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The ‘Lonesome Palm’ in Curepipe is the last surviving member of its species

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The ‘Lonesome Palm’, which lives in the Curepipe Botanic Gardens in Mauritius, is the last surviving member of the species Hyophorbe amaricaulis. Researchers have tried for years to help it reproduce, without success.

Elderly, damaged and spindly, the ‘lonesome palm’ has seed problems, germination problems and more. It has resisted multiple rescuers since the 1980s. 

The fruit of one such assisted-pollination project, each containing a single seed, was sent to the Royal Botanic Gardens at Kew, near London in 2006. But lonesome palm seeds don’t grow if they are planted, so embryo rescue was used. 

The plantlets grew to 25 centimetres long. Then, one day, their fine white roots turned brown and they died, doubtless because of some nuance of the culture medium.

In 2010, Kew horticultural scientist Carlos Magdalena negotiated to collect some freshly picked palm fruit while he was visiting Mauritius. Owing to a misunderstanding, two of the five fruit stored in a nearby fridge were eaten by a garden labourer who did not know their significance. Back at Kew, the seeds from the others failed to germinate.

One obstacle is that the palm produces male and female flowers at different times, to avoid self-fertilization.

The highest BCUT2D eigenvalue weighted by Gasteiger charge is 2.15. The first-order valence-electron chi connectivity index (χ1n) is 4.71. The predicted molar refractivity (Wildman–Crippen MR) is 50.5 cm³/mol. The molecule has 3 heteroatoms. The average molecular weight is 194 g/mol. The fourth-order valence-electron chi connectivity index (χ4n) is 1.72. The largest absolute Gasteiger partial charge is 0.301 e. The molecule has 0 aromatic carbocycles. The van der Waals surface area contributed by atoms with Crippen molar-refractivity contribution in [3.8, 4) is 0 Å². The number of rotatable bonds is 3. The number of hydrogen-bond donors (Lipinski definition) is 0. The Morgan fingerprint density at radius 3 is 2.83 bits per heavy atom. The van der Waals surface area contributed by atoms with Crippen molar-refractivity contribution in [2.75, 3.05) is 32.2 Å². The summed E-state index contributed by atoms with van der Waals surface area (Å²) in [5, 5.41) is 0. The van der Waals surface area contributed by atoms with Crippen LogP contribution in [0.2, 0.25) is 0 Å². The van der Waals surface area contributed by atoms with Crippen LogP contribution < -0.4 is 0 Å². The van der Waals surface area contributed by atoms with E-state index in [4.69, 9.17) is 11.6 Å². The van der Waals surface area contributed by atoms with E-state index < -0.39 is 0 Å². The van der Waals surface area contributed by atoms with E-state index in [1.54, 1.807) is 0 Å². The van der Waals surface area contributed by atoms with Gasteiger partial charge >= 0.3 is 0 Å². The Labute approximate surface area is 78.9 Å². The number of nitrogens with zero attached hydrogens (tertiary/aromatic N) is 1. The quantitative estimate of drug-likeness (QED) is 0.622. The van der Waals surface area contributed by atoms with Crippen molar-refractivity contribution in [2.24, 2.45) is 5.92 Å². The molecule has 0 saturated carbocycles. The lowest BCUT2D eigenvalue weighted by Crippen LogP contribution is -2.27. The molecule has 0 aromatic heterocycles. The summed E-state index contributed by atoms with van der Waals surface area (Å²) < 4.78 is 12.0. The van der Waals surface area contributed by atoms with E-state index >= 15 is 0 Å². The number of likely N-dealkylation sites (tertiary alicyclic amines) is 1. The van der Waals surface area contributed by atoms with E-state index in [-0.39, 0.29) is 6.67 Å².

Using a ladder and a brush, scientists are trying to override this process to collect, store and transfer pollen.

The Mauritian Wildlife Foundation, with help from botanists elsewhere, is attempting to save multiple critically endangered species at once, but success at propagation varies widely.

There have been some dramatic restorations, including of some species from which only a single tree remained. Thelonesome palm, part of this project, continues to resist.

A fourth attempt has begun. Nets hang around the tree to catch the male flowers and store their pollen for hand fertilization when the female flowers appear. 

Scientists affix protective netting around hand-pollinated flowers on H. amaricaulis in Mauritius. Credit: Atmah Toocaram

In France, botanist Stéphane Buord at the National Botanical Conservatory of Brest hopes to overcome the problem of too few seeds by tapping into the large quantities of seeds produced by Hyophorbe vaughanii, a close Mauritian relative of the lonesome palm.

He and his team have spent years working out a complex technical protocol that coaxes its embryos into rooted seedlings that survive outside a test tube. Now he is waiting to try this approach on the seeds of the lonesome palm.

If he succeeds, the palm might eventually be reintroduced into a national park or into the wild.

Kersley Pynee, a conservation scientist at the Mauritius National Parks and Conservation Service, has reintroduced other trees and shrubs and says it is an uphill struggle. Plants can fall victim to fungi, pests and other assailants.

After one recent planting of 1,000 seedlings of the flowering shrub Nesocodon mauritianus, just 5 now remain, he says.

Nearly one-third of trees — more than 17,500 species — are threatened with extinction. This is more than twice the number of threatened mammals, birds, amphibians and reptiles combined.

Original article at nature.com

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